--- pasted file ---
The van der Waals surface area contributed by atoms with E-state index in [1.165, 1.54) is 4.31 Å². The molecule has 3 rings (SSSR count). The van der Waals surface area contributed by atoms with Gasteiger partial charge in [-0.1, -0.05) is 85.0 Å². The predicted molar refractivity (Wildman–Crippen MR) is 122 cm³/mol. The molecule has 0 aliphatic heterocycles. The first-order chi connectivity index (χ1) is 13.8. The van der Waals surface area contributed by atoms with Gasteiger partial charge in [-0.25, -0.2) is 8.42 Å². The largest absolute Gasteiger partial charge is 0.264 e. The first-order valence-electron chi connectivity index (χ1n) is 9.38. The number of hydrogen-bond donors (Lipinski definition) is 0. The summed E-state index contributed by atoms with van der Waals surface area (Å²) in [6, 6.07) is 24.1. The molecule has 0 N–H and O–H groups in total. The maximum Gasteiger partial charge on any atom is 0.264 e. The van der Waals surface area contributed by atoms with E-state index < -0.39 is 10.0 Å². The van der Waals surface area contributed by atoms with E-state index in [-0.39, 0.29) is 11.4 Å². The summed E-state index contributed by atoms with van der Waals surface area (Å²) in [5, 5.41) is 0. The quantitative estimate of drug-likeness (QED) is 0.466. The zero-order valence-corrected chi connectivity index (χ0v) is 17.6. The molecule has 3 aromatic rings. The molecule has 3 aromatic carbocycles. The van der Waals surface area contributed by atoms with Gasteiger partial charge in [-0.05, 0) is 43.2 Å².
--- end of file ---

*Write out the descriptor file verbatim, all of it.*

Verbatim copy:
The van der Waals surface area contributed by atoms with E-state index in [1.165, 1.54) is 4.31 Å². The molecule has 3 rings (SSSR count). The van der Waals surface area contributed by atoms with Gasteiger partial charge in [-0.1, -0.05) is 85.0 Å². The predicted molar refractivity (Wildman–Crippen MR) is 122 cm³/mol. The molecule has 0 aliphatic heterocycles. The first-order chi connectivity index (χ1) is 13.8. The van der Waals surface area contributed by atoms with Gasteiger partial charge in [-0.25, -0.2) is 8.42 Å². The largest absolute Gasteiger partial charge is 0.264 e. The first-order valence-electron chi connectivity index (χ1n) is 9.38. The number of hydrogen-bond donors (Lipinski definition) is 0. The summed E-state index contributed by atoms with van der Waals surface area (Å²) in [6, 6.07) is 24.1. The molecule has 0 N–H and O–H groups in total. The maximum Gasteiger partial charge on any atom is 0.264 e. The van der Waals surface area contributed by atoms with E-state index < -0.39 is 10.0 Å². The van der Waals surface area contributed by atoms with E-state index in [-0.39, 0.29) is 11.4 Å². The summed E-state index contributed by atoms with van der Waals surface area (Å²) in [5, 5.41) is 0. The quantitative estimate of drug-likeness (QED) is 0.466. The zero-order valence-corrected chi connectivity index (χ0v) is 17.6. The molecule has 3 aromatic rings. The molecule has 3 aromatic carbocycles. The van der Waals surface area contributed by atoms with Gasteiger partial charge in [-0.05, 0) is 43.2 Å².